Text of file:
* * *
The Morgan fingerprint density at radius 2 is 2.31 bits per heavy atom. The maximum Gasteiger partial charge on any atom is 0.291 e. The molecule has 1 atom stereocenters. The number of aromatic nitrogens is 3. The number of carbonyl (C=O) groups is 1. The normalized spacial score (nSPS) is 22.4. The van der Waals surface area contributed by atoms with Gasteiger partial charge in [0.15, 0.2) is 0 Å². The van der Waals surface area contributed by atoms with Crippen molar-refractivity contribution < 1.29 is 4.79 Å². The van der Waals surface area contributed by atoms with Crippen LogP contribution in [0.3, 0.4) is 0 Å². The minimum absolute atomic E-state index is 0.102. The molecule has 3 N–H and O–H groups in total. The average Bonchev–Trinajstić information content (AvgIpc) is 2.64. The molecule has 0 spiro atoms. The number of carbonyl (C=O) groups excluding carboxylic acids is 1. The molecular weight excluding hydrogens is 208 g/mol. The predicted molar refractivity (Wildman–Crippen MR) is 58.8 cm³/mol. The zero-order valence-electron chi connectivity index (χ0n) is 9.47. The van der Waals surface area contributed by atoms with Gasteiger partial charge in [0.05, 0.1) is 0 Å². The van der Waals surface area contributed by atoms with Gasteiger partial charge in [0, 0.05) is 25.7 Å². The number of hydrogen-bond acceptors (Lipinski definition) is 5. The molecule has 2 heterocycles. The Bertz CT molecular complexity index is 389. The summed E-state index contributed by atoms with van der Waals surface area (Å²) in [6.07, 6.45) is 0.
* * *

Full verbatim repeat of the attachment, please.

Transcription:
The Morgan fingerprint density at radius 2 is 2.31 bits per heavy atom. The maximum Gasteiger partial charge on any atom is 0.291 e. The molecule has 1 atom stereocenters. The number of aromatic nitrogens is 3. The number of carbonyl (C=O) groups is 1. The normalized spacial score (nSPS) is 22.4. The van der Waals surface area contributed by atoms with Gasteiger partial charge in [0.15, 0.2) is 0 Å². The van der Waals surface area contributed by atoms with Crippen molar-refractivity contribution < 1.29 is 4.79 Å². The van der Waals surface area contributed by atoms with Crippen LogP contribution in [0.3, 0.4) is 0 Å². The minimum absolute atomic E-state index is 0.102. The molecule has 3 N–H and O–H groups in total. The average Bonchev–Trinajstić information content (AvgIpc) is 2.64. The molecule has 0 spiro atoms. The number of carbonyl (C=O) groups excluding carboxylic acids is 1. The molecular weight excluding hydrogens is 208 g/mol. The predicted molar refractivity (Wildman–Crippen MR) is 58.8 cm³/mol. The zero-order valence-electron chi connectivity index (χ0n) is 9.47. The van der Waals surface area contributed by atoms with Gasteiger partial charge in [0.05, 0.1) is 0 Å². The van der Waals surface area contributed by atoms with Gasteiger partial charge in [0, 0.05) is 25.7 Å². The number of hydrogen-bond acceptors (Lipinski definition) is 5. The molecule has 2 heterocycles. The Bertz CT molecular complexity index is 389. The summed E-state index contributed by atoms with van der Waals surface area (Å²) in [6.07, 6.45) is 0.